An aide to Republican presidential candidate Herman Cain told the Washington Post on Thursday that the campaign is considering taking legal action against Politico, which ran the first report on sexual harassment allegations made against Cain during his tenure as head of the National Restaurant Association in the 1990s.
"This is likely not over with Politico from a legal perspective," the aide, who was not identified by name, told the Post without elaborating on the campaign's intentions.
However, according to Business Insider, Politico Executive Editor Jim VandeHei said in a statement, "We have heard nothing from the Cain campaign." He added, "We stand confidently behind every story Politico reporters have written on the topic."
Politico reported that two women received financial payouts from the National Restaurant Association over allegations of sexual harassment more than a decade ago. A third woman told the AP this week that she considered filing a workplace complaint over what she believed was inappropriate behavior exhibited by Cain around the same time the other women settled harassment claims.
According to Politico, one of the women received $45,000 in her settlement, while the New York Times reported that the other was paid $35,000.
Cain, meanwhile, has made inconsistent remarks in addressing the controversy. The former Godfather's Pizza CEO has maintained that he has never sexually harassed anyone and his campaign hasn't held back in engaging in the blame game.
HuffPost's Jon Ward reports:
Cain's chief of staff said on Thursday that he accepted the explanation of a Rick Perry adviser who denied charges from the Cain camp that he leaked allegations of sexual harassment by Cain to the media.
"Until we get all the facts, I'm just gonna say that we accept what Mr. Anderson has said and we want to move on with the campaign," top Cain campaign adviser Mark Block said in a Fox News interview.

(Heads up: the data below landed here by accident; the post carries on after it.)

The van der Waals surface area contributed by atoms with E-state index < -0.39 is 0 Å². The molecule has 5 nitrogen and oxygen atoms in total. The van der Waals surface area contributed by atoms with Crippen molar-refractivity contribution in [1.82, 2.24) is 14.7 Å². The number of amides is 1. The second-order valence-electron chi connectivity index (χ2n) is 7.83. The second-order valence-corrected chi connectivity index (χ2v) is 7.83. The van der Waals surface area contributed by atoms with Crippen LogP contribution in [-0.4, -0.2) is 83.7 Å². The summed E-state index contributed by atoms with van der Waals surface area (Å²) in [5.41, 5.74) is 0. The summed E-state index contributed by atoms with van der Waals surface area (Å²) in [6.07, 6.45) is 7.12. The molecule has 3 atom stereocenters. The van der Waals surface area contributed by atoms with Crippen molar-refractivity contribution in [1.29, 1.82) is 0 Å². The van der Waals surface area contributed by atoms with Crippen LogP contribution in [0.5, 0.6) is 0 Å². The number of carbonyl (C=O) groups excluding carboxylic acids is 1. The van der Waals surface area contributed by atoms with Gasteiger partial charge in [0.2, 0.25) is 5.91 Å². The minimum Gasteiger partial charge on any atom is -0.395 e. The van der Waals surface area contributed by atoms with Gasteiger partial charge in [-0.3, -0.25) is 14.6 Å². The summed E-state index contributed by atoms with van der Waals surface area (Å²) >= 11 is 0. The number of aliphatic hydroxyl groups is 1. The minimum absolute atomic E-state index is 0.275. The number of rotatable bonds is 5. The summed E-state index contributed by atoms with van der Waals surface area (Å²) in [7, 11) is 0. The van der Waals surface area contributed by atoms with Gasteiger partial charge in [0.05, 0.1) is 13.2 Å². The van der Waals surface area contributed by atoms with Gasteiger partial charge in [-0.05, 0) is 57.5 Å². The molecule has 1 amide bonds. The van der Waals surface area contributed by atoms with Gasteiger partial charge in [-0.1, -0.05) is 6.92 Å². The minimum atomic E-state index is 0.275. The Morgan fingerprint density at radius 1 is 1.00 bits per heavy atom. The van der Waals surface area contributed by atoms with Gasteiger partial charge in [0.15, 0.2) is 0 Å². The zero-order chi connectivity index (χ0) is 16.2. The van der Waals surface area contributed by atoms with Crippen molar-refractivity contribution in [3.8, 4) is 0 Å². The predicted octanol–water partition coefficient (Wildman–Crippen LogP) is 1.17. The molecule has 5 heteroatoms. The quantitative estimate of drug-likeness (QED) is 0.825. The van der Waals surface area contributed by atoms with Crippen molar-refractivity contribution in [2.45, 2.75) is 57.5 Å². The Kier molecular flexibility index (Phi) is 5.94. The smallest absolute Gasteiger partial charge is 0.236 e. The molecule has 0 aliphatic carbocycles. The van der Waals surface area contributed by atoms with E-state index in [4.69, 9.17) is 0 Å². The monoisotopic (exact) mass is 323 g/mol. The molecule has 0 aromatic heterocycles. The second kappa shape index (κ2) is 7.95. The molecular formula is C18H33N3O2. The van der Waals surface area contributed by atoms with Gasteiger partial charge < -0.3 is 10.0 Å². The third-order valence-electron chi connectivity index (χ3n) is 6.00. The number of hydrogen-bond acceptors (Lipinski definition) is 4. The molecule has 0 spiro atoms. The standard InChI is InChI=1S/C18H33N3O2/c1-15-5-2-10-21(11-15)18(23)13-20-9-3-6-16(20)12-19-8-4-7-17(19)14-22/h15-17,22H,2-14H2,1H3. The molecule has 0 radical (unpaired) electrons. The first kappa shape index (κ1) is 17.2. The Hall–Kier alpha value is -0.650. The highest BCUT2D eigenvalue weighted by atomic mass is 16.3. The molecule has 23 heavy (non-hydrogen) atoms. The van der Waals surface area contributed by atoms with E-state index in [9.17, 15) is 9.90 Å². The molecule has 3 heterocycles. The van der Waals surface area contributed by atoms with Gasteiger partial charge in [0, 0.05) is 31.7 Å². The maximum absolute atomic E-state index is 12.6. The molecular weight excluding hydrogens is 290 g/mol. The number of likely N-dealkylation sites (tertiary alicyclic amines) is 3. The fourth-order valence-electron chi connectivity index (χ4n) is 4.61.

Block did not, however, fully withdraw his accusation against Perry adviser Curt Anderson.
"I'm going to do the same thing Anderson has done: move on, talk about issues and get off of this 'silliness,' as he called it, and let's get on with the campaign," Block said.
But Block immediately added, "I will stand behind what we said yesterday," referring to accusations against Anderson first made by Cain himself and then by Block himself. Block added that he was "thrilled that Mr. Anderson said that it didn't come from him."
Anderson, who worked on Herman Cain's unsuccessful 2004 Senate run, said on Thursday morning that he could not have been the source of the leak because he did not know about the allegations against the candidate.
Cain signaled on Thursday that the controversy "will not deter" him in his pursuit of the Republican presidential nomination. The AP reports that a spokesman for the GOP hopeful indicated that Cain's campaign has taken in more than $1 million since the sexual harassment allegations came to light.